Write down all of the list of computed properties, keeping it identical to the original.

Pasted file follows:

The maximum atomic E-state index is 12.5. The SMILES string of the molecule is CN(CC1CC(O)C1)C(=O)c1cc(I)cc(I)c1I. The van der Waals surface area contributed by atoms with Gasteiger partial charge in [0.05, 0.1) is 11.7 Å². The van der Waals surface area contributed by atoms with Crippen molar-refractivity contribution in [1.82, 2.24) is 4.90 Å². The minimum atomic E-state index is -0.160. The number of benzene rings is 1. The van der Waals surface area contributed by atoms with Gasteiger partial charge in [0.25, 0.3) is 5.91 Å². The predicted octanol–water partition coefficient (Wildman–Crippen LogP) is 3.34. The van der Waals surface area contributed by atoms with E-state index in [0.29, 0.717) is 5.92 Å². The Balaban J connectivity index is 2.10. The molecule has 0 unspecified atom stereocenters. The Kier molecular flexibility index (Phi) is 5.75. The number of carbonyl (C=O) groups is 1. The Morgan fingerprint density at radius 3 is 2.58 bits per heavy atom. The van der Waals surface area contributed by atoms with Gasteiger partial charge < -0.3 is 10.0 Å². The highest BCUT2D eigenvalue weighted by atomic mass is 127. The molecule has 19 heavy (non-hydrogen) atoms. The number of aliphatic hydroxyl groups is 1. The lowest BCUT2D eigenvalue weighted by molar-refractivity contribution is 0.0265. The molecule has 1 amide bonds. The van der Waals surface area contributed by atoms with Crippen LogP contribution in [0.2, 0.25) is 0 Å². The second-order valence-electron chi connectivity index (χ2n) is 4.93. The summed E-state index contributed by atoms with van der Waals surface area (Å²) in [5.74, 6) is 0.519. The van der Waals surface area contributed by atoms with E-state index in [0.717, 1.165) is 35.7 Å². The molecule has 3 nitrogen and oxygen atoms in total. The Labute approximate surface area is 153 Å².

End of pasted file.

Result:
The maximum atomic E-state index is 12.5. The SMILES string of the molecule is CN(CC1CC(O)C1)C(=O)c1cc(I)cc(I)c1I. The van der Waals surface area contributed by atoms with Gasteiger partial charge in [0.05, 0.1) is 11.7 Å². The van der Waals surface area contributed by atoms with Crippen molar-refractivity contribution in [1.82, 2.24) is 4.90 Å². The minimum atomic E-state index is -0.160. The number of benzene rings is 1. The van der Waals surface area contributed by atoms with Gasteiger partial charge in [0.25, 0.3) is 5.91 Å². The predicted octanol–water partition coefficient (Wildman–Crippen LogP) is 3.34. The van der Waals surface area contributed by atoms with E-state index in [0.29, 0.717) is 5.92 Å². The Balaban J connectivity index is 2.10. The molecule has 0 unspecified atom stereocenters. The Kier molecular flexibility index (Phi) is 5.75. The number of carbonyl (C=O) groups is 1. The Morgan fingerprint density at radius 3 is 2.58 bits per heavy atom. The van der Waals surface area contributed by atoms with Gasteiger partial charge < -0.3 is 10.0 Å². The highest BCUT2D eigenvalue weighted by atomic mass is 127. The molecule has 19 heavy (non-hydrogen) atoms. The number of aliphatic hydroxyl groups is 1. The lowest BCUT2D eigenvalue weighted by molar-refractivity contribution is 0.0265. The molecule has 1 amide bonds. The van der Waals surface area contributed by atoms with Crippen LogP contribution in [0.2, 0.25) is 0 Å². The second-order valence-electron chi connectivity index (χ2n) is 4.93. The summed E-state index contributed by atoms with van der Waals surface area (Å²) in [5.74, 6) is 0.519. The van der Waals surface area contributed by atoms with E-state index in [0.717, 1.165) is 35.7 Å². The molecule has 3 nitrogen and oxygen atoms in total. The Labute approximate surface area is 153 Å².